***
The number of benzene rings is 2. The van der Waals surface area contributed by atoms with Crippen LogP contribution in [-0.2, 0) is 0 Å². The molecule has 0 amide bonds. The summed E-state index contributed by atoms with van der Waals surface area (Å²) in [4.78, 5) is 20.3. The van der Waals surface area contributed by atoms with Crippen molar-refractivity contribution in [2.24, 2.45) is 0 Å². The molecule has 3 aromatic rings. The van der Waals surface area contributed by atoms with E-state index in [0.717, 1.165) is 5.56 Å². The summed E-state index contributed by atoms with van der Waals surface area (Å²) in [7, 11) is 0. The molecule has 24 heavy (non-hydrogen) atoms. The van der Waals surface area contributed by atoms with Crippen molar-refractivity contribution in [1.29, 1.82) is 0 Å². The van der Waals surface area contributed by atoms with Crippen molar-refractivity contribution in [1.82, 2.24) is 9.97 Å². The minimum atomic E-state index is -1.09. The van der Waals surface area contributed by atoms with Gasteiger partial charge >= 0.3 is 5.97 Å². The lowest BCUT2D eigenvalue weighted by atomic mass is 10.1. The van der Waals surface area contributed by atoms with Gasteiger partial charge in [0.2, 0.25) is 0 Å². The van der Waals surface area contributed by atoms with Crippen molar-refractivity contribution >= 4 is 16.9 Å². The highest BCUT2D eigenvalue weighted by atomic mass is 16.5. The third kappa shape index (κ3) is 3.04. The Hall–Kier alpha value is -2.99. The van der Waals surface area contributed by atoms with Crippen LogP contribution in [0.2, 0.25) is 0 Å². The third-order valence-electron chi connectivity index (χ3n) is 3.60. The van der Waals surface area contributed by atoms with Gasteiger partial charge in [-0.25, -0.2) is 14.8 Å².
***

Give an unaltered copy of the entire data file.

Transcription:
The number of benzene rings is 2. The van der Waals surface area contributed by atoms with Crippen LogP contribution in [-0.2, 0) is 0 Å². The molecule has 0 amide bonds. The summed E-state index contributed by atoms with van der Waals surface area (Å²) in [4.78, 5) is 20.3. The van der Waals surface area contributed by atoms with Crippen molar-refractivity contribution in [2.24, 2.45) is 0 Å². The molecule has 3 aromatic rings. The van der Waals surface area contributed by atoms with E-state index in [0.717, 1.165) is 5.56 Å². The summed E-state index contributed by atoms with van der Waals surface area (Å²) in [7, 11) is 0. The molecule has 24 heavy (non-hydrogen) atoms. The van der Waals surface area contributed by atoms with Crippen molar-refractivity contribution in [1.29, 1.82) is 0 Å². The van der Waals surface area contributed by atoms with Crippen molar-refractivity contribution in [1.82, 2.24) is 9.97 Å². The minimum atomic E-state index is -1.09. The van der Waals surface area contributed by atoms with Gasteiger partial charge >= 0.3 is 5.97 Å². The lowest BCUT2D eigenvalue weighted by atomic mass is 10.1. The van der Waals surface area contributed by atoms with Gasteiger partial charge in [0.2, 0.25) is 0 Å². The van der Waals surface area contributed by atoms with Crippen molar-refractivity contribution >= 4 is 16.9 Å². The highest BCUT2D eigenvalue weighted by atomic mass is 16.5. The third kappa shape index (κ3) is 3.04. The Hall–Kier alpha value is -2.99. The van der Waals surface area contributed by atoms with Crippen LogP contribution in [0.2, 0.25) is 0 Å². The third-order valence-electron chi connectivity index (χ3n) is 3.60. The van der Waals surface area contributed by atoms with Gasteiger partial charge in [-0.25, -0.2) is 14.8 Å².